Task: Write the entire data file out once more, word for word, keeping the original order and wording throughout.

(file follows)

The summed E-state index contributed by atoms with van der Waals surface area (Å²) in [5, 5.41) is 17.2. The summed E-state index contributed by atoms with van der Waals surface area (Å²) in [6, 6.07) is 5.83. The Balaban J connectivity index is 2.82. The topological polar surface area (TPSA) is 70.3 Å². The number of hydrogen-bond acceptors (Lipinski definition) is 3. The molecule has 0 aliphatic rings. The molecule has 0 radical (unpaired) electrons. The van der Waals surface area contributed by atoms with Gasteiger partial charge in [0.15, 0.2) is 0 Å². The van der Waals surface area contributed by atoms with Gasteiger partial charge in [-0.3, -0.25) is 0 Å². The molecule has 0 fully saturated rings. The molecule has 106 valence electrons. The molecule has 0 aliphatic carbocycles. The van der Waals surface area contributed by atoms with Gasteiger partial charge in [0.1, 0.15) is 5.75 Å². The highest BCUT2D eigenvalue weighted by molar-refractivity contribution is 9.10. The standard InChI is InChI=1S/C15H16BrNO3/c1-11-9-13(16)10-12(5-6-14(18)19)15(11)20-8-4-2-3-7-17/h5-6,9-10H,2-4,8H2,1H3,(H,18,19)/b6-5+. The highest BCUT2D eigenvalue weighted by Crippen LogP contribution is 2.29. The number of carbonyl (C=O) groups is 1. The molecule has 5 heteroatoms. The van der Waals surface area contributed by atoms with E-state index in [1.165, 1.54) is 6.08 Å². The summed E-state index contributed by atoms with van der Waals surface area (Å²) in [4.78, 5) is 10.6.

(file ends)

The summed E-state index contributed by atoms with van der Waals surface area (Å²) in [5, 5.41) is 17.2. The summed E-state index contributed by atoms with van der Waals surface area (Å²) in [6, 6.07) is 5.83. The Balaban J connectivity index is 2.82. The topological polar surface area (TPSA) is 70.3 Å². The number of hydrogen-bond acceptors (Lipinski definition) is 3. The molecule has 0 aliphatic rings. The molecule has 0 radical (unpaired) electrons. The van der Waals surface area contributed by atoms with Gasteiger partial charge in [0.15, 0.2) is 0 Å². The van der Waals surface area contributed by atoms with Gasteiger partial charge in [-0.3, -0.25) is 0 Å². The molecule has 0 fully saturated rings. The molecule has 106 valence electrons. The molecule has 0 aliphatic carbocycles. The van der Waals surface area contributed by atoms with Gasteiger partial charge in [0.1, 0.15) is 5.75 Å². The highest BCUT2D eigenvalue weighted by molar-refractivity contribution is 9.10. The standard InChI is InChI=1S/C15H16BrNO3/c1-11-9-13(16)10-12(5-6-14(18)19)15(11)20-8-4-2-3-7-17/h5-6,9-10H,2-4,8H2,1H3,(H,18,19)/b6-5+. The highest BCUT2D eigenvalue weighted by Crippen LogP contribution is 2.29. The number of carbonyl (C=O) groups is 1. The molecule has 5 heteroatoms. The van der Waals surface area contributed by atoms with E-state index in [1.165, 1.54) is 6.08 Å². The summed E-state index contributed by atoms with van der Waals surface area (Å²) in [4.78, 5) is 10.6.